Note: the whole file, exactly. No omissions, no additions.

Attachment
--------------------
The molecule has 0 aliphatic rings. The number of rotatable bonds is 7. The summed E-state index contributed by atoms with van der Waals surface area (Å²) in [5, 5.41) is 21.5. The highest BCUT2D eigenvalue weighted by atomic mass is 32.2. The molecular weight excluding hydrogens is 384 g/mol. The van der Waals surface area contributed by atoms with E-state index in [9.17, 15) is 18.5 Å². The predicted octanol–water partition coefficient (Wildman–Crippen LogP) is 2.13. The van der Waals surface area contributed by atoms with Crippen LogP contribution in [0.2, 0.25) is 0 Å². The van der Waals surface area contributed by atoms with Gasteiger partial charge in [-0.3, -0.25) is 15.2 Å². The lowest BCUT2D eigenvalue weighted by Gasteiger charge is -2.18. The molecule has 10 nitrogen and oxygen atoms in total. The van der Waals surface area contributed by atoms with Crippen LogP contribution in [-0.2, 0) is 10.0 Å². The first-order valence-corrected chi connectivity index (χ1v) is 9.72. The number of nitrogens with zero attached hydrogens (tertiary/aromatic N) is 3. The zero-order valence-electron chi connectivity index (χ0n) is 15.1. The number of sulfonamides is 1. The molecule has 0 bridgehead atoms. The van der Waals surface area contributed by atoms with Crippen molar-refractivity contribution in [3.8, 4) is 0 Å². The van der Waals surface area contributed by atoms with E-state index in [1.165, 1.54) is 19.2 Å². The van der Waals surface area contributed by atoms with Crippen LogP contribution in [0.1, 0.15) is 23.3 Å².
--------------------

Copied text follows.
The molecule has 0 aliphatic rings. The number of rotatable bonds is 7. The summed E-state index contributed by atoms with van der Waals surface area (Å²) in [5, 5.41) is 21.5. The highest BCUT2D eigenvalue weighted by atomic mass is 32.2. The molecular weight excluding hydrogens is 384 g/mol. The van der Waals surface area contributed by atoms with E-state index in [9.17, 15) is 18.5 Å². The predicted octanol–water partition coefficient (Wildman–Crippen LogP) is 2.13. The van der Waals surface area contributed by atoms with Crippen LogP contribution in [0.2, 0.25) is 0 Å². The van der Waals surface area contributed by atoms with Gasteiger partial charge in [-0.3, -0.25) is 15.2 Å². The lowest BCUT2D eigenvalue weighted by Gasteiger charge is -2.18. The molecule has 10 nitrogen and oxygen atoms in total. The van der Waals surface area contributed by atoms with Crippen LogP contribution in [-0.2, 0) is 10.0 Å². The first-order valence-corrected chi connectivity index (χ1v) is 9.72. The number of nitrogens with zero attached hydrogens (tertiary/aromatic N) is 3. The zero-order valence-electron chi connectivity index (χ0n) is 15.1. The number of sulfonamides is 1. The molecule has 0 bridgehead atoms. The van der Waals surface area contributed by atoms with Crippen molar-refractivity contribution in [3.8, 4) is 0 Å². The van der Waals surface area contributed by atoms with E-state index in [1.165, 1.54) is 19.2 Å². The van der Waals surface area contributed by atoms with Crippen LogP contribution in [0.1, 0.15) is 23.3 Å².